First U.S. MERS Patient Released From Indiana Hospital

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In this photo provided by the National Institute for Allergy and Infectious Diseases, a colorized transmission of the MERS coronavirus that emerged in 2012 is pictured. (AP Photo/National Institute for Allergy and Infectious Diseases via The Canadian Press)
In this photo provided by the National Institute for Allergy and Infectious Diseases, a colorized transmission of the MERS coronavirus that emerged in 2012 is pictured. (AP Photo/National Institute for Allergy and Infectious Diseases via The Canadian Press)


May 9 (Reuters) - The first U.S. patient to test positive for the often deadly MERS virus was released from an Indiana hospital on Friday and is fully recovered, hospital officials said.

Multiple tests conducted at different times by the Indiana State Laboratory and the U.S. Centers for Disease Control and Prevention were negative for the presence of ongoing Middle East Respiratory Syndrome (MERS) infection in the patient, according to a statement from the Indiana State Department of Health.

"The patient has tested negative for MERS, is no longer symptomatic and poses no threat to the community," said Dr. Alan Kumar, chief medical information officer for Community Hospital in Munster. No additional cases have been found.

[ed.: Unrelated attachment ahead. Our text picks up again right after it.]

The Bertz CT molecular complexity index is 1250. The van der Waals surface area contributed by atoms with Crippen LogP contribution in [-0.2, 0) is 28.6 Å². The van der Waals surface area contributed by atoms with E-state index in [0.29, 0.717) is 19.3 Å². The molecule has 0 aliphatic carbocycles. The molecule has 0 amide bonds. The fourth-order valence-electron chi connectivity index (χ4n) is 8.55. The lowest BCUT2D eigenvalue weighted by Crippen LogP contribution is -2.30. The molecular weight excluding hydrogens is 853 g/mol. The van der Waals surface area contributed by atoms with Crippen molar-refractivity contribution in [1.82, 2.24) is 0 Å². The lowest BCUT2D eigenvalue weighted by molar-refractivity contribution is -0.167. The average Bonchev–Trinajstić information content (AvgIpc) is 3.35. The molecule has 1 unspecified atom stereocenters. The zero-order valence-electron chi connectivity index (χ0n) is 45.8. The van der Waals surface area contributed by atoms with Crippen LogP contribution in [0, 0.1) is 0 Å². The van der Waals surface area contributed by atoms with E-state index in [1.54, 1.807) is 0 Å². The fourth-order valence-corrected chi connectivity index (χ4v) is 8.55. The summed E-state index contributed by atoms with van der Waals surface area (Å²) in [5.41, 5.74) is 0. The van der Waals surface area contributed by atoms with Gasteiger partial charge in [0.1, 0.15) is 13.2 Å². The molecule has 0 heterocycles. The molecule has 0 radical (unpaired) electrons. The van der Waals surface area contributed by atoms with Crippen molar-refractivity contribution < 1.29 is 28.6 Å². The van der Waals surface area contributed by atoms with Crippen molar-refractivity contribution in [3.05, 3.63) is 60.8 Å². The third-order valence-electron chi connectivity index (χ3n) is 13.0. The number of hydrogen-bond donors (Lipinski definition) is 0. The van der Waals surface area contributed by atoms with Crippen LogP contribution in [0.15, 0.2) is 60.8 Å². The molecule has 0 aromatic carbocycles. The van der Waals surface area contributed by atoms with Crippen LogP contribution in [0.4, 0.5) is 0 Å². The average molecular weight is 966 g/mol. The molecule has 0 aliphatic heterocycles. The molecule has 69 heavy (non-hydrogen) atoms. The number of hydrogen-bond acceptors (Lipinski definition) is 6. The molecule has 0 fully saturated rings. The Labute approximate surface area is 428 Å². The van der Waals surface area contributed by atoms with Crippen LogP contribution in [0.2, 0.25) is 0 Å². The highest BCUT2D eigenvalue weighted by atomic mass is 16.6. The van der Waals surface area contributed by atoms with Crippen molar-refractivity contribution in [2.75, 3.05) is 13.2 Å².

The CDC confirmed last week that it had identified the first MERS case in the country, raising new concerns about the global spread of an illness with a high fatality rate and no known treatment.

The patient is a healthcare worker employed in Saudi Arabia, where the virus was first detected in 2012, who had come to Indiana to visit family.

Saudi officials said on Friday that the number of infections in the country has reached 473. The death toll from the virus is 133 since it was identified two years ago, according to the kingdom's health ministry.

Indiana hospital staff who had direct contact with the patient continue to remain off-duty and in temporary home isolation and are being monitored for symptoms, the state health department said. They will be allowed to return to work following the incubation period and confirmed negative test results.

Scientists are not yet sure how the MERS virus is transmitted to people, but it has been found in bats and camels, and many experts say camels are the most likely animal reservoir from which humans become infected. (Reporting by Mary Wisniewski; Editing by Ken Wills)

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